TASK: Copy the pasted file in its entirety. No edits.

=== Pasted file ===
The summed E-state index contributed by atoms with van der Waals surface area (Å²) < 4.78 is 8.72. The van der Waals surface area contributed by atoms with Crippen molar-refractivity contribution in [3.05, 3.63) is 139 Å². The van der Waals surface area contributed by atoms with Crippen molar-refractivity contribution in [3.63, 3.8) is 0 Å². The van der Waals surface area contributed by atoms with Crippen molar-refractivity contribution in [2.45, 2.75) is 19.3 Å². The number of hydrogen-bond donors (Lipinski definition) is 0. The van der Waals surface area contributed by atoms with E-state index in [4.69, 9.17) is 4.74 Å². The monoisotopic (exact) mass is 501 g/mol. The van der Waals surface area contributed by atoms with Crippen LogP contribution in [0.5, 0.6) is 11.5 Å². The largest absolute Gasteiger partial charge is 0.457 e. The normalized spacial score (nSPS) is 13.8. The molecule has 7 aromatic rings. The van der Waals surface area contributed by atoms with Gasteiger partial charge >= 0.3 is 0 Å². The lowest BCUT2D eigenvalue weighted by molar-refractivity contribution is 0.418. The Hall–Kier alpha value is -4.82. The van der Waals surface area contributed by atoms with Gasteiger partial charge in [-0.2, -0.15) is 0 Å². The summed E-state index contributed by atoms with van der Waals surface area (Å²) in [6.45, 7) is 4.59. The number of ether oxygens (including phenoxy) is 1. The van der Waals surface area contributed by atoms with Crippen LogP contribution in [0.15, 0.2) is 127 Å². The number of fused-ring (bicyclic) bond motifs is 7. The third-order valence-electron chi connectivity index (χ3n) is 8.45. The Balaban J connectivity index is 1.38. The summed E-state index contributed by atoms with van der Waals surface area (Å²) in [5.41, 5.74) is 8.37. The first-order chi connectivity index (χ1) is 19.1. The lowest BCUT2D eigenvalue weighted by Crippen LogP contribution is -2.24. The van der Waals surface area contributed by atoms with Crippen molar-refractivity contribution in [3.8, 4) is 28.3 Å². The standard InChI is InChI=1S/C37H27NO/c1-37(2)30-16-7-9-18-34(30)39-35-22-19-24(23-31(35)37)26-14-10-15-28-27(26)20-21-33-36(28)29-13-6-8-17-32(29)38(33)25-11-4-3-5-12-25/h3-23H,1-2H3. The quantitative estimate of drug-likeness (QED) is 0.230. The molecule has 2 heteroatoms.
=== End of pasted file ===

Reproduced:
The summed E-state index contributed by atoms with van der Waals surface area (Å²) < 4.78 is 8.72. The van der Waals surface area contributed by atoms with Crippen molar-refractivity contribution in [3.05, 3.63) is 139 Å². The van der Waals surface area contributed by atoms with Crippen molar-refractivity contribution in [3.63, 3.8) is 0 Å². The van der Waals surface area contributed by atoms with Crippen molar-refractivity contribution in [2.45, 2.75) is 19.3 Å². The number of hydrogen-bond donors (Lipinski definition) is 0. The van der Waals surface area contributed by atoms with E-state index in [4.69, 9.17) is 4.74 Å². The monoisotopic (exact) mass is 501 g/mol. The van der Waals surface area contributed by atoms with Crippen LogP contribution in [0.5, 0.6) is 11.5 Å². The largest absolute Gasteiger partial charge is 0.457 e. The normalized spacial score (nSPS) is 13.8. The molecule has 7 aromatic rings. The van der Waals surface area contributed by atoms with Gasteiger partial charge >= 0.3 is 0 Å². The lowest BCUT2D eigenvalue weighted by molar-refractivity contribution is 0.418. The Hall–Kier alpha value is -4.82. The van der Waals surface area contributed by atoms with Gasteiger partial charge in [-0.2, -0.15) is 0 Å². The summed E-state index contributed by atoms with van der Waals surface area (Å²) in [6.45, 7) is 4.59. The number of ether oxygens (including phenoxy) is 1. The van der Waals surface area contributed by atoms with Crippen LogP contribution in [0.15, 0.2) is 127 Å². The number of fused-ring (bicyclic) bond motifs is 7. The third-order valence-electron chi connectivity index (χ3n) is 8.45. The Balaban J connectivity index is 1.38. The summed E-state index contributed by atoms with van der Waals surface area (Å²) in [5.41, 5.74) is 8.37. The first-order chi connectivity index (χ1) is 19.1. The lowest BCUT2D eigenvalue weighted by Crippen LogP contribution is -2.24. The van der Waals surface area contributed by atoms with Crippen molar-refractivity contribution in [3.8, 4) is 28.3 Å². The standard InChI is InChI=1S/C37H27NO/c1-37(2)30-16-7-9-18-34(30)39-35-22-19-24(23-31(35)37)26-14-10-15-28-27(26)20-21-33-36(28)29-13-6-8-17-32(29)38(33)25-11-4-3-5-12-25/h3-23H,1-2H3. The quantitative estimate of drug-likeness (QED) is 0.230. The molecule has 2 heteroatoms.